Your roommates are slobs and it’s driving you crazy because you like to keep a neat and tidy home. Besides finding new living quarters, is there a solution to this dilemma? Dealing with messy roommates can be tough.
People have many different attitudes toward house cleaning. Some can’t function in anything less than a perfectly ordered environment and therefore clean continually as a normal part of daily life. At the opposite end of the spectrum are the folks who are oblivious to piles of dirty dishes and masses of cobwebs. Most people fall somewhere in between these two extremes on the cleaning continuum.
If you’re faced with having to tell your roommate that their slovenly ways are driving you nuts, there are strategies that you can use to attempt to resolve the issue. Whatever you do, don’t resort to yelling. Coercion is never the answer.
Step one is to assume that your roommate is simply unaware of their shortcomings in the housekeeping arena. Communication may quickly resolve the problem. Gently open a conversation in a non-accusatory manner and approach the situation as the mutual problem that it is. You might say something like: “I’m the type of person who functions optimally in an uncluttered environment, so I wonder if we could work out a system to keep our place a little more picked up than it has been.”
Hopefully this will start you talking about your different attitudes toward clutter, or dirty clothes on the bathroom floor, or dirty dishes in the sink. There are lots of people who never learned how to clean, and your unfortunate roommate may be one of them.
Starting this discussion should lead you directly to step two, which involves you and your roommate setting up a cleaning plan. Getting your roommate involved in the solution both empowers them and holds them accountable.
This is the time to talk about cleaning goals. Is your beef chronic clutter or a dirty bathroom or a perpetual mess in the kitchen? Be as specific as possible about what needs to be done to bring your home up to code. It may be the case that a little bit of education will go a long way toward solving the problem. After all, most people don’t want to live in slovenly homes. So give your roommate the benefit of the doubt.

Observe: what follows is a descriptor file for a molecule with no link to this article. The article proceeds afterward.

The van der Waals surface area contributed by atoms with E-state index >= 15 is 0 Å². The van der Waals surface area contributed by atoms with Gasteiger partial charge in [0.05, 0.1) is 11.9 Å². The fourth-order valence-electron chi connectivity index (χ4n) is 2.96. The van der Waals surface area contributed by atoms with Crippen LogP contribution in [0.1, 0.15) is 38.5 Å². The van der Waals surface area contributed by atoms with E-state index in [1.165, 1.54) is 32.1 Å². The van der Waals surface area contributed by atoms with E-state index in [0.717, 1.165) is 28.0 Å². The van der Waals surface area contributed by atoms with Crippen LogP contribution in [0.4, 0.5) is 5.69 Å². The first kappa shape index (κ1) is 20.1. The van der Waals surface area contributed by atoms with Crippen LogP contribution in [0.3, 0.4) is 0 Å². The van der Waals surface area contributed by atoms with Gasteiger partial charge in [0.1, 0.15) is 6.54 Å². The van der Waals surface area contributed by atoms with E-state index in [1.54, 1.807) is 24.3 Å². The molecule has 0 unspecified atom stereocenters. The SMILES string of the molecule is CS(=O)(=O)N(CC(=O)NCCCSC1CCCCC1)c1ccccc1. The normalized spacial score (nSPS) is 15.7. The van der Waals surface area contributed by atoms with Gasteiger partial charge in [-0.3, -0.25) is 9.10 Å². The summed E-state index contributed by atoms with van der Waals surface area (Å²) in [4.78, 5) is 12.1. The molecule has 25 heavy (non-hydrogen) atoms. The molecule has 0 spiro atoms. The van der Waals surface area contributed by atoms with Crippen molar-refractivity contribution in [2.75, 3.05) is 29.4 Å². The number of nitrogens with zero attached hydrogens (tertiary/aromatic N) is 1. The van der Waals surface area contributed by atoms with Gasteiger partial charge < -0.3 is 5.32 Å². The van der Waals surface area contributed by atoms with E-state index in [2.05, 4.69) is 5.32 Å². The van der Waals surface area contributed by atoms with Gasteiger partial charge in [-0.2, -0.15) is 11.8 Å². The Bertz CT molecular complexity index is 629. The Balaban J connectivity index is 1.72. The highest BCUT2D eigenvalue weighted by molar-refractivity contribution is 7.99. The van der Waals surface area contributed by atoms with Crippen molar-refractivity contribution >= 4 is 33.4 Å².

You might simply write up a list of the specific tasks that need to be done and then ask your roommate which ones they want to do. For example:
- Wipe down kitchen counters, appliances, and clean sinks.
- Throw out food that’s no longer any good.
- Take out the trash.
- Wash the kitchen floor.
- Dust and vacuum the living area.
- Clean the bathroom sinks, countertops, mirrors, tub, and toilet.
- Do laundry.
Specifically spelling out what needs to be done to maintain order serves several purposes. It gives your roommate ideas in case they don’t actually know what to do. It also sets very clear goals about what needs to happen to make your living area clean. It gives you both a reference point in case tasks get lost in the shuffle of daily life. And it gives you both the ability to negotiate who does what as well as establishing accountability if things don’t get done.
This takes you to step three: implementation of your plan. Once you’ve ironed out a solid contract, you and your roommate have to each carry out your parts. If you’ve both agreed to keep your individual clutter confined to particular areas and take care of certain chores, you must each follow through. Failure to do so violates your contract.
Consistently failing to respect your agreement (on either end) might signify a more serious problem with your relationship. At the end of the day, the place where you live is your respite from the world. It should be a place where you can relax and unwind, not a constant source of irritation. If you’ve made an earnest attempt to resolve your issues and are unable to do so, then it might be time to consider rethinking your choice of roommates.
Want more house cleaning tips and ideas? Check out my book Clean Like A Pro: Tips and Techniques for Cleaning Your Home Like a Seasoned Professional, available on Amazon.